They thought that she was a very lovely forward going horse, asked about her food, exercise etc. and watched her being ridden.
We have now been given ACP tablets for her, to be given before she is ridden out.
This does seem to help as she no longer rears or swings her body about when we turn for home.
Could you advise on the following points:
what effect will ACP tablets have?
Does molasses heat up a horse that has a forward going, highly strung nature?
Would a change in diet help, e.g. a straightforward cool mixture?
We are moving to our fields with one other mare ( to which mine is very attached ) and two geldings, will this cause a problem with mares and geldings sharing?
The new fields which we have purchased are on a bridleway away from the main roads will the local police or fire brigade advice on safety?
The field was sprayed by the previous owner, to get rid of a lousy ragwort problem.
We have pulled most of it out and intend to harrow and reseed this spring, Will it be alright for horses to graze on this summer?
Are 4 acres enough for our four horses if the muck is taken off the field regularly and the land is then harrowed?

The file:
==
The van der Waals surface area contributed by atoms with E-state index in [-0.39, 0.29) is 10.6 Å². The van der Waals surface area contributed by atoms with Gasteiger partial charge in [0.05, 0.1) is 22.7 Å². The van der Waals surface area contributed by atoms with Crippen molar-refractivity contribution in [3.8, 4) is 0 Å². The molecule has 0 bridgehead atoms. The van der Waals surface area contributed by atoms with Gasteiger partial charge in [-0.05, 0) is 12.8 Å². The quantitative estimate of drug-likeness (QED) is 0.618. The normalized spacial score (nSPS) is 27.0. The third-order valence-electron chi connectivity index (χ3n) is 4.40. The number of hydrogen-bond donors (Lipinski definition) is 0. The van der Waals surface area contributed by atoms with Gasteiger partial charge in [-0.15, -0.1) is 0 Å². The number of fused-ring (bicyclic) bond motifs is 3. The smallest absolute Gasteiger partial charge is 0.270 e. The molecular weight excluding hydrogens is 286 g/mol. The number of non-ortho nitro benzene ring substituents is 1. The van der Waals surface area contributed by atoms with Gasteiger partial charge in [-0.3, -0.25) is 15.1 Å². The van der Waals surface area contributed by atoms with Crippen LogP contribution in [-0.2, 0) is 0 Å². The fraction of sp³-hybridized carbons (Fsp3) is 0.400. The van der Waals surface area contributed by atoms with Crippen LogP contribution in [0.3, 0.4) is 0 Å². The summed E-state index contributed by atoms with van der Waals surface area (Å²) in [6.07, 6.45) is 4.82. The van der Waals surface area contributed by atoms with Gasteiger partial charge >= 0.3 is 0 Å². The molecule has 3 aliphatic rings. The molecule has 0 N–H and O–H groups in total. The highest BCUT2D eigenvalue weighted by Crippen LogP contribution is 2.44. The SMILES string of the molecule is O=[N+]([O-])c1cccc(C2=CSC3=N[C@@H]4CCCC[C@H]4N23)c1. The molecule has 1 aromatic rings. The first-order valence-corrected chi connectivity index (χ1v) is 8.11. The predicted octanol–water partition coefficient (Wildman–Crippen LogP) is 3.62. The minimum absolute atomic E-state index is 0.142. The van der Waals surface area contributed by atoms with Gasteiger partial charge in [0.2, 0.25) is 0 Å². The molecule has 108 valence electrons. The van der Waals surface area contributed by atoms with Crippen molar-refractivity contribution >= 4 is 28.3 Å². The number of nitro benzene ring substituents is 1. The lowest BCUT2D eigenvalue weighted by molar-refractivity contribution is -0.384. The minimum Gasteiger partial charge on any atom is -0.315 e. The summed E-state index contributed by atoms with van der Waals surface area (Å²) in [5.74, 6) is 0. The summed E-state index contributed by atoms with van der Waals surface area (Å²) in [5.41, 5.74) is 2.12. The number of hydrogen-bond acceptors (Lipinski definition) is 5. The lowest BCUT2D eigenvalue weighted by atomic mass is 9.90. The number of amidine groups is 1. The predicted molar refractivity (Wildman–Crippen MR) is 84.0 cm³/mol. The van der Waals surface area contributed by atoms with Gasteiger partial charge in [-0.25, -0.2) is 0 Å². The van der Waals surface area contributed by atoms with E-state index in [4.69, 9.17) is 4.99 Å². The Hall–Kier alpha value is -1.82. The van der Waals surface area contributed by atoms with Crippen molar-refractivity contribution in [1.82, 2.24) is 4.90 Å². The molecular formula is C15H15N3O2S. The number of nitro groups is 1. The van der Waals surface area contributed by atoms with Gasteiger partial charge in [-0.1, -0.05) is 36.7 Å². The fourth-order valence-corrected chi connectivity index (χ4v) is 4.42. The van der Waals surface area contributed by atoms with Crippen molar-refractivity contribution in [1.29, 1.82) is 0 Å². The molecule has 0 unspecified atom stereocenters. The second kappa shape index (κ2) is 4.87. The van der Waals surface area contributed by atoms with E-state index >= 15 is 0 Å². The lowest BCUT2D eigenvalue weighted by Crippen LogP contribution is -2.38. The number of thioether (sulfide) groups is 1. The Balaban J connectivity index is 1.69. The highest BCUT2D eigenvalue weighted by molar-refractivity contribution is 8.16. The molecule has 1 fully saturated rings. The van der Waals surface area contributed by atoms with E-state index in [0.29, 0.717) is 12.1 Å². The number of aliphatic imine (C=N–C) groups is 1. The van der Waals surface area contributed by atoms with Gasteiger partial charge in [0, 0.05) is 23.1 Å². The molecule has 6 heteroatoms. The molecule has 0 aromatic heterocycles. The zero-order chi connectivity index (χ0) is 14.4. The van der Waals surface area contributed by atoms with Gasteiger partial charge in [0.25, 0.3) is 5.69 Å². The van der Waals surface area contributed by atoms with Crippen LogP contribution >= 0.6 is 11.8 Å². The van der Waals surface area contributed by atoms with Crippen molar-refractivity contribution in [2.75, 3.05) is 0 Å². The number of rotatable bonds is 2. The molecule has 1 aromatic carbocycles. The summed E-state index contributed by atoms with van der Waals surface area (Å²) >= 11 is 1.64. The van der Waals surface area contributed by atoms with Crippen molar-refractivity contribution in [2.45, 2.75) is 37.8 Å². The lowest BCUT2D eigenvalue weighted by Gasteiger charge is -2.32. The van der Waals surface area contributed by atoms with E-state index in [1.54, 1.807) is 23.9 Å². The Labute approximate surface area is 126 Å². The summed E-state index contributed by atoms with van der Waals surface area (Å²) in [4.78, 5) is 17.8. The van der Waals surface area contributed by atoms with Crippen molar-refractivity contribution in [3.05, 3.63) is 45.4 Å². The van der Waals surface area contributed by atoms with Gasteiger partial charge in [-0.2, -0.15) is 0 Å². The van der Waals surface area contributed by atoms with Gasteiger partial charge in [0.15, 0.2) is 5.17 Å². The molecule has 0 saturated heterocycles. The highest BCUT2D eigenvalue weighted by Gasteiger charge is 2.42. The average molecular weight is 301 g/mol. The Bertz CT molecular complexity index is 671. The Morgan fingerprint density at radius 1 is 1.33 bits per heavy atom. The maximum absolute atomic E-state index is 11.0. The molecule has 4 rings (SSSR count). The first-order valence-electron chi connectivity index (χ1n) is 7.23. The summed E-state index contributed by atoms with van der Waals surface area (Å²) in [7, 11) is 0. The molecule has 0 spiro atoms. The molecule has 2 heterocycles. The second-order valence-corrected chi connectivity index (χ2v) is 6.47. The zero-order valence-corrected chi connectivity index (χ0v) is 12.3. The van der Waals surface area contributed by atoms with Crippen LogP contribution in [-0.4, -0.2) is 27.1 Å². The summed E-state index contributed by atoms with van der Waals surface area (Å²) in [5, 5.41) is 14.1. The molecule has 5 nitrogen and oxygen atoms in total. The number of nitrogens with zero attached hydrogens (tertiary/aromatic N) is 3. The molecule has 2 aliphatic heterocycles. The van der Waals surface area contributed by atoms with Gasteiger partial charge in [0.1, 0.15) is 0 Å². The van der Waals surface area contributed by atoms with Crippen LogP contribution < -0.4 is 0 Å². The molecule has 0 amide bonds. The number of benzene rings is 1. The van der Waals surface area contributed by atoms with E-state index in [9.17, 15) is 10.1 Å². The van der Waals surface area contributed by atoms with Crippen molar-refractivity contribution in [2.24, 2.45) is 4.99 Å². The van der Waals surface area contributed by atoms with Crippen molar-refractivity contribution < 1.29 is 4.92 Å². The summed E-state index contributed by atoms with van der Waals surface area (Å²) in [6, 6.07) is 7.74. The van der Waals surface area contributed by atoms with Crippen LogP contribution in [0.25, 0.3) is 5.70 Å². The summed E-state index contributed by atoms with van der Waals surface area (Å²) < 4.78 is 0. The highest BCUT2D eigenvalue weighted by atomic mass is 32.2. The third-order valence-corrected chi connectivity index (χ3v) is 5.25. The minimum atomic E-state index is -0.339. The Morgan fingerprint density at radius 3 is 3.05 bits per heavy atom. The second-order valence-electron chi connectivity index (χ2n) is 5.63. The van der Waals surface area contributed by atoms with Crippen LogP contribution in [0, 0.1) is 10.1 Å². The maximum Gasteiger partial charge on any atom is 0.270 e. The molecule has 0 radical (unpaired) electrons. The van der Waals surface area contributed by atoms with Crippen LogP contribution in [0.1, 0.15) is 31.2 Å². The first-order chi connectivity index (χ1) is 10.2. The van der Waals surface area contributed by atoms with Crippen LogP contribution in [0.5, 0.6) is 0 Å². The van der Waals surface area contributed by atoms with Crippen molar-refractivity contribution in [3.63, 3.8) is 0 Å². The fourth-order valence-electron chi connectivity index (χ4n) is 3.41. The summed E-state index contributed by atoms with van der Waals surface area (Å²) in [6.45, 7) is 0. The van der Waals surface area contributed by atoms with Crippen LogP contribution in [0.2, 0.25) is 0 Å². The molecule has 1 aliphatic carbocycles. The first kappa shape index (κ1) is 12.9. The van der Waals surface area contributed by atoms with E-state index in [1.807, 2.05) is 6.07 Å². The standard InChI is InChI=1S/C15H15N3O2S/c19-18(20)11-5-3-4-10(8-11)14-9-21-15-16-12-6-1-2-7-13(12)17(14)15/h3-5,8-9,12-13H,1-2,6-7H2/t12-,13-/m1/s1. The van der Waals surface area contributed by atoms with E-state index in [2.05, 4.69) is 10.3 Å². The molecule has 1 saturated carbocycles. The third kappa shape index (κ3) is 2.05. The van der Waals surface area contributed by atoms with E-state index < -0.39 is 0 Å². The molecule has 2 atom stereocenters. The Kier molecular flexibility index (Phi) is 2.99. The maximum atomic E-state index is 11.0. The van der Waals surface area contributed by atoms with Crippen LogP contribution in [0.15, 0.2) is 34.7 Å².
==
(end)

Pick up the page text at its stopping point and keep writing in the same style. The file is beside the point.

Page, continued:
Stable talk Answer:
ACP is used as a sedative and tranquilliser.
Consult your vet if you are worried about the effects of long term use.
It may be possible to use a homoeopathic alternative.
If you wish to explore this possibility, contact the Alternative Veterinary Medicine Centre, click on this link,
for a list of homoeopathic veterinary practitioners who may be able to help you with your mare.
I would not have thought a small quantity of molasses would have been solely responsible for your mare’s behaviour.
But it is an energy giving food, and it may just be possible that she is allergic to it in the same way as hyperactivity in children can be caused by certain food substances.
You could always try omitting it from her diet to see if there is any change, feeding non-molasses chaff instead.
Keeping mares and geldings together should not cause any problems.
Some people do have definite views on keeping the sexes segregated.
The only time you might have problems is if you have a mare who tends to flirt and be a real nuisance when in season.
But I have never had any trouble in keeping both sexes turned out together.
Contact your local police station or horse watch group about making your premises more secure.
Your local fire service will be able to offer advice on fire precautions.
What steps if any, are there that I can take to prevent algae growing around the sides of my water trough?
At present I have to empty and scrub the trough weekly; since it is an automatic water trough, I thought the trough and water should stay cleaner for longer.
What are the negative consequences of horse drinking water from a trough dirty with algae?